Hemp seed milk is also a substitute for dairy milk in recipes and drinks. The oil extracted from hemp seed might create edible oil, soaps, varnishes, and paints with a relatively low smoke point. The seed’s primary commercial application has been for caged-bird feed.
Raw Hemp Benefits?
Because of the increasing popularity of hemp-based products, many people started experimenting with the numerous ways of consuming the plant. Cannabinoid capsules, hemp salves, and CBD tinctures, as well as hemp seed oil and hemp seeds, found their way into the wellness industry.
Manufacturers create thousands of products extracted from processed Industrial Hemp each month. Nonetheless, one rising Hemp trend demands minimal processing; Eating raw Hemp. Most health food enthusiasts vouch for advantages in consuming raw, unprocessed Hemp.
From a nutritional perspective, Hemp or cannabis is very healthy. Generally speaking, Hemp shares several properties with leafy green vegetables. Rich in fiber, antioxidants, fiber, protein, and a variety of minerals and vitamins. You can blend fresh buds and leaves may into a smoothie with other vegetables and fruits, eat them in a salad, or even pressed them into a raw juice.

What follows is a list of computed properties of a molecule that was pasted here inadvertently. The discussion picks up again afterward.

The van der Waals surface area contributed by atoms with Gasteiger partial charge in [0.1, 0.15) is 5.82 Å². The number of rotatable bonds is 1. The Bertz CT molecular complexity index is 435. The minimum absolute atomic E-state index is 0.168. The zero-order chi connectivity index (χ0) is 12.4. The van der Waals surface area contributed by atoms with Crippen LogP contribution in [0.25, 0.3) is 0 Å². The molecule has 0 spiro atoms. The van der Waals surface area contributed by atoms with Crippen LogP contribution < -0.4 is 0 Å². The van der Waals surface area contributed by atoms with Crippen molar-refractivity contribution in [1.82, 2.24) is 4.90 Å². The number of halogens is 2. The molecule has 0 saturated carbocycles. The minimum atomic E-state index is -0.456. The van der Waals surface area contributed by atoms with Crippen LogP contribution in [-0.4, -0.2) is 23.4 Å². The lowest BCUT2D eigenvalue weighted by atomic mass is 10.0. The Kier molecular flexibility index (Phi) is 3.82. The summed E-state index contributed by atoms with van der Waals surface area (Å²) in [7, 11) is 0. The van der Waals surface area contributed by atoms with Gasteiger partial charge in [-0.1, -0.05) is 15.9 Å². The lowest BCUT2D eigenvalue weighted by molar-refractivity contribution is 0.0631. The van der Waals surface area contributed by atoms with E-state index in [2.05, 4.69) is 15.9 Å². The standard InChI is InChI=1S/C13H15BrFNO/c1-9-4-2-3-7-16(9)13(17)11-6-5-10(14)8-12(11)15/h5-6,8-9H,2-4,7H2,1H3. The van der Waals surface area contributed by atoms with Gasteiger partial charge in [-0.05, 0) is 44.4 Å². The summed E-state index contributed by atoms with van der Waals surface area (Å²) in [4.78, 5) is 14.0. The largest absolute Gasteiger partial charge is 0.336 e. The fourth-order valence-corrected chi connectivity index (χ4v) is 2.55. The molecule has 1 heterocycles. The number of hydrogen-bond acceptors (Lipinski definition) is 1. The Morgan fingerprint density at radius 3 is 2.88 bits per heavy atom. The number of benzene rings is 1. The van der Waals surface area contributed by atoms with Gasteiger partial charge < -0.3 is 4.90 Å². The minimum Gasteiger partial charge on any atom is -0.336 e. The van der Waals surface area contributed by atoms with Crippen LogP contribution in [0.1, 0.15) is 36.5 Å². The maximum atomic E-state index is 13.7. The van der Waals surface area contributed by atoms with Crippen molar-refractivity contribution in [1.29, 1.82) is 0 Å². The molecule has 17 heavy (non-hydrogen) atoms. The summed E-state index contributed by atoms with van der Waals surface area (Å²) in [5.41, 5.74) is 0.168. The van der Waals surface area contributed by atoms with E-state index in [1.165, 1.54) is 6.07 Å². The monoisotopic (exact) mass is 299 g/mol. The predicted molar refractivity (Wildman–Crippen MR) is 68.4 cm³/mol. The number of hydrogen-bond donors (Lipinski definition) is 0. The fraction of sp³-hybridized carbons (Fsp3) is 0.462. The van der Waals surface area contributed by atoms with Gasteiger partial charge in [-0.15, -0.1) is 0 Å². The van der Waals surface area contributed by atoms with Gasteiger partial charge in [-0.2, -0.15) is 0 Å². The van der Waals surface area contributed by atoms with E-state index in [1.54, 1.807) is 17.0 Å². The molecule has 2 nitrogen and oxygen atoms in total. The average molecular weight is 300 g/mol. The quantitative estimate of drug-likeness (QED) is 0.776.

There are many possibilities and appealing health advantages! Here are some examples of raw hemp benefits:
1. Raw Hemp’s Cannabidiolic Acid Levels
Consuming raw hemp flowers and leaves or buds exhibits some possibly therapeutic benefits. Generally, these advantages are because of the many compounds that do exist in the raw plant. One particularly important one is CBDA or Cannabidiolic Acid.
CBDA is an acidic precursor form of CBD that converts into the latter on its own with time or by exposure to heat. Most cannabinoids bind or adhere in some way to the endocannabinoid system’ CB1 or CB2 receptors. CBDA does not function in this way; it actually interacts with the system by blocking the cyclooxygenase-2 (COX-2) enzyme. These COX-2 enzymes relate to inflammation after an infection or injury. Because of this, by inhibiting COX-2 enzymes, CBDA might alleviate the associated pain and inflammation.